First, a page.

It’s on, again. Annika Sorenstam’s two-shot win at the LPGA’s season-opening SBS Open (10-under 206) reawakened a great rivalry. Yeah, sure, the one between Sorenstam’s old guard and Lorena Ochoa’s new wave is good, but the more interesting one might be the friendly competition between Sorenstam and Tiger Woods, who’ve been known to needle each other through text messages after victories.
The scoreboard: Woods has 13 majors and 62 W’s, tying him for fourth on his tour’s list, while Sorenstam has 10 majors and 70 overall, good for third alltime on her tour. Who’ll wind up with the better record? Both players look great out of the gate, but Woods (32) is five years younger, and Sorenstam showed some signs of wear last year when she went winless in only 13 starts while dealing with a neck injury. Still, Sorenstam postponed her wedding until next spring so she could concentrate on her game, and it looks as if that dedication is paying off. The final tally is anyone’s guess, which is what makes it interesting.
No doubt Paul Azinger will have kept an eye on the scheduled Woods-J.B. Holmes first-round tilt at the Match Play. Not because he’s into long-drive competitions, but because as Ryder Cup captain, he surely wants to have a careful look at Holmes, who already took down Phil Mickelson in a playoff at the FBR Open.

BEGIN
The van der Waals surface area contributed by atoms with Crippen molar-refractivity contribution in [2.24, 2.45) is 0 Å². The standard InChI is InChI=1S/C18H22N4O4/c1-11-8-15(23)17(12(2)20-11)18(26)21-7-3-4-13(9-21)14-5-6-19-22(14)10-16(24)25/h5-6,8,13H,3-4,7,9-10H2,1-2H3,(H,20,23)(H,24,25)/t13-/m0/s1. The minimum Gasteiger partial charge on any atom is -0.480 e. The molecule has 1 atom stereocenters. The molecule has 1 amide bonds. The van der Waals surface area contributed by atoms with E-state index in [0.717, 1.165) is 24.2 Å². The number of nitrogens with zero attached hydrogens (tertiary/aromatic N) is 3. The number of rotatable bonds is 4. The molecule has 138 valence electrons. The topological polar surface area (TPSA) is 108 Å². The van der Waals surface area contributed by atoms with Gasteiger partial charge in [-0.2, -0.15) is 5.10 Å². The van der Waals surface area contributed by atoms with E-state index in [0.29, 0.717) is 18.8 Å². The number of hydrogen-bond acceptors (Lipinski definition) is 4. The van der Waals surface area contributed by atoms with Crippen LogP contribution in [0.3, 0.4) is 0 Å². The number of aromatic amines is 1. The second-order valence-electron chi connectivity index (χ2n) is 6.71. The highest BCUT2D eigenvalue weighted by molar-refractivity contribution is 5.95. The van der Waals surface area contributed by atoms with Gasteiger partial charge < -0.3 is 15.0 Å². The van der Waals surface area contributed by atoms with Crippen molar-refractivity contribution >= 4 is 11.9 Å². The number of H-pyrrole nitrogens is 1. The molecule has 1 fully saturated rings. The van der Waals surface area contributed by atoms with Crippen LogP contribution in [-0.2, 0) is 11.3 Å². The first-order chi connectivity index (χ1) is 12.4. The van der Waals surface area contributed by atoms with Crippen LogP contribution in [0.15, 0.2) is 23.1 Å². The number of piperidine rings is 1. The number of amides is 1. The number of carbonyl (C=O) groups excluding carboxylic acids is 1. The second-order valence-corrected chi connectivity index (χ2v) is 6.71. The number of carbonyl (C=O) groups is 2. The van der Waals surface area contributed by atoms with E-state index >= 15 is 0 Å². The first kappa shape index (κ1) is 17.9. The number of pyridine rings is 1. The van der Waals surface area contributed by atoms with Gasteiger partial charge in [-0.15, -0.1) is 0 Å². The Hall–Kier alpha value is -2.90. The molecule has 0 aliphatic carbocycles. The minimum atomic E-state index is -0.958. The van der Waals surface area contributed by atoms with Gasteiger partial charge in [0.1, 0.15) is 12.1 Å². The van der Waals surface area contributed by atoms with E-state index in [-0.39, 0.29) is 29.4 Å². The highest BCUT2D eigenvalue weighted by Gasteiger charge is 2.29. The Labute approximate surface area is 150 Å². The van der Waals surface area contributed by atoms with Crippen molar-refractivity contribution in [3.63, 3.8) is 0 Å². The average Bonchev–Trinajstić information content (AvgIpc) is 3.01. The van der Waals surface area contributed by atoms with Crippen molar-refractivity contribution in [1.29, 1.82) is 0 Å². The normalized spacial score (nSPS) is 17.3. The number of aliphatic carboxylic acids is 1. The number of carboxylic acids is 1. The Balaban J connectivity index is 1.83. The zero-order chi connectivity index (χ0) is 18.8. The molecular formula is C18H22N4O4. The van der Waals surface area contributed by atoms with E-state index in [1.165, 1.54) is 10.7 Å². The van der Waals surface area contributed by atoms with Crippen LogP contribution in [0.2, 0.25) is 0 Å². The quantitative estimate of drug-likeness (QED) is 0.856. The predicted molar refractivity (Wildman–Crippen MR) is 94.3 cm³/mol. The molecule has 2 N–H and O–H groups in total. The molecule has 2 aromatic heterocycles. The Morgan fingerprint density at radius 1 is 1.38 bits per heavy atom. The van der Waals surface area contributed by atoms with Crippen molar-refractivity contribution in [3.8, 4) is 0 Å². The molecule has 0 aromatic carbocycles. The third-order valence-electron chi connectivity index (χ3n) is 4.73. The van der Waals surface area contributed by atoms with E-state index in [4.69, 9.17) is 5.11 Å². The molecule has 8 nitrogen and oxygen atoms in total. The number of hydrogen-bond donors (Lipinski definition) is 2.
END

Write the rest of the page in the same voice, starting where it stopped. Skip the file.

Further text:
Although Holmes is sixth in Ryder Cup points, beating Woods head-to-head would be a striking addition to Holmes’s Cup resume. In L.A. he made the case for himself. “The Match Play is how the Ryder Cup is,” Holmes said. “I probably won’t [hit it] that far ahead of Tiger, but in most situations, if I’ve got wedge in my hand and people are back there hitting seven-irons, they’re going to feel like they’ve got to shoot at the pin. I feel it makes them put more pressure on themselves.”
The big-hitting Holmes had been scheduled for a rematch with Mickelson in the first round until Ernie Els decided to enter the tournament. The move bumped Anthony Kim from the field and nudged Holmes from the 63rd seed to 64th. It will be the first time Woods and Holmes have been paired. “It’ll be a great test,” Holmes said. “If you want to win, you’ve got to play the best.”
The 72 players who drew the windswept Thursday-morning/ Friday-afternoon tee times in L.A. paid the price. Their average score was more than five strokes higher than the Thursday-afternoon/Friday-morning groupings, and 51 of them missed the cut. Ryuji Imada fared the best of the lot, tying for fifth.
Scott Hoch is becoming the Champions tour’s biggest two-timer, winning for the second week in a row by birdieing the final two holes. On Sunday he birdied the 54th to get into a four-way playoff (14-under 202) at the Ace Group Classic, then birdied the first playoff hole to take the big cardboard check worth $240,000.
Gary Player, 72, bested his age in competition for the eighth time by shooting a 70 in the final round.